Seafood, generally speaking, is good for us, but it turns out all of us can be pretty darn bad for seafood. Wild-caught shellfish from environmentally sustainable fisheries (preferably as local as possible) typically rates high on seafood sustainability lists. Most of these shellfishes are really quick to cook too, making them easy on the energy budget. Mussels fit the bill all the way around.
The old rule on mussels used to be to buy about 1 pound per person. That may seem like a lot, but remember that for every shell that’s the size of a couple of index fingers or more, the meat inside will be about the size of your index fingertip down to the second joint. We actually feel just fine with a bit less–more like 3/4 pound each. For a first course, serve fewer–like, half or even a third of a pound or less per person.
For two adult servings, you’ll need
- shallots (a couple, minced) or the white part only of one good-sized leek, sliced in half lengthwise to clean out the grit and then sliced thinly across the shaft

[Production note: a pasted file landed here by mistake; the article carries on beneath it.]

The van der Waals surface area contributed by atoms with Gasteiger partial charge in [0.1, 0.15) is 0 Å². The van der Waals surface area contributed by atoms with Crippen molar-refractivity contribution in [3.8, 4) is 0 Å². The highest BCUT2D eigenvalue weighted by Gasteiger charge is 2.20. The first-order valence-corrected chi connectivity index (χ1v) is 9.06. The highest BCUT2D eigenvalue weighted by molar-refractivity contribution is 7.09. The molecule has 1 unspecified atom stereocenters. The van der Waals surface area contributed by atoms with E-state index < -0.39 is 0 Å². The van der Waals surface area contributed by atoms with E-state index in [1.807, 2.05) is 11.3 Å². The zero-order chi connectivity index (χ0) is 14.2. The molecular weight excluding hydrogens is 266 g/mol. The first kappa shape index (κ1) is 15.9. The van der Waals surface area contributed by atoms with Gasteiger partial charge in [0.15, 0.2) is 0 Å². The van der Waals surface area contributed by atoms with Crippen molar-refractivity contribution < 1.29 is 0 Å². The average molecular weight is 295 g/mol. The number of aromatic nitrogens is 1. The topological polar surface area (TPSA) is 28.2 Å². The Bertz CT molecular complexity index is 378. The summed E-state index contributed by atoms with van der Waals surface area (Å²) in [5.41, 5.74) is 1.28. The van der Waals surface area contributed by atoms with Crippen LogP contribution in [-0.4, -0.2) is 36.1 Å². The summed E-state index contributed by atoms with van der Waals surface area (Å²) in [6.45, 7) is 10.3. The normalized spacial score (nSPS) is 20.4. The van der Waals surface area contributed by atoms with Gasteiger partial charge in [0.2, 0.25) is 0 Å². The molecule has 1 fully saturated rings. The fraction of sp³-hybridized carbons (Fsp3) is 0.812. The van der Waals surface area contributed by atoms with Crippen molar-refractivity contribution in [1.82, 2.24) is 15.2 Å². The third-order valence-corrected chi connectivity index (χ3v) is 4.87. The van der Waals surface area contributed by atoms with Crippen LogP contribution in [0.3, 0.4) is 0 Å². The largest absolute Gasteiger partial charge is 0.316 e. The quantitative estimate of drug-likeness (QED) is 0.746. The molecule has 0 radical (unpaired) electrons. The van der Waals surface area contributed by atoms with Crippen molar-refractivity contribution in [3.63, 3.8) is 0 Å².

- butter: a pat or so
- olive oil: about one tablespoon
- garlic: two small cloves, crushed or minced
- 1 1/2 pounds mussels
- 1-2 cups crisp white wine (A bottle of inexpensive wine is fine here. I used part of a $7 bottle of organic white wine. Doesn’t Two-Buck Chuck make a white? If so, feel free to use it. Just add a squeeze of lemon if the wine isn’t bright enough.)
- chervil, big stems removed, and thyme, leaves only, for edible garnish
I use a large stainless steel frying pan with a lid for cooking mussels. Saute the shallots or leeks in the butter and olive oil over low heat until they get a little caramelization. Add in your garlic for a couple of minutes, stirring to make sure the garlic doesn’t brown. Dump in the mussels. Pour on the wine. Put the lid on the pan. Peek in a couple of minutes. Are you mussels opening? Put the lid back on for a few minutes more to let the aromatics, mussels, and wine mingle. Turn off the heat.
What if a mussel doesn’t open? Toss it! It was not alive when you started and could be harboring disease. The good ones all opened.
Serve by divvying the mussels into bowls, sprinkling on the herbs, and then partitioning the broth equally among the bowls. Oh my goodness, the broth is so rich! To eat mussels, gently break apart a mussel and use the shell to scoop out the meat from the other side and other mussel shells. Serve mussels with a big, crusty roll to soak up the delicious broth that comes from the merging of wine, shellfish, and aromatics. Add in a big mesclun salad and a vegetable and you’ll have a fabulous meal.
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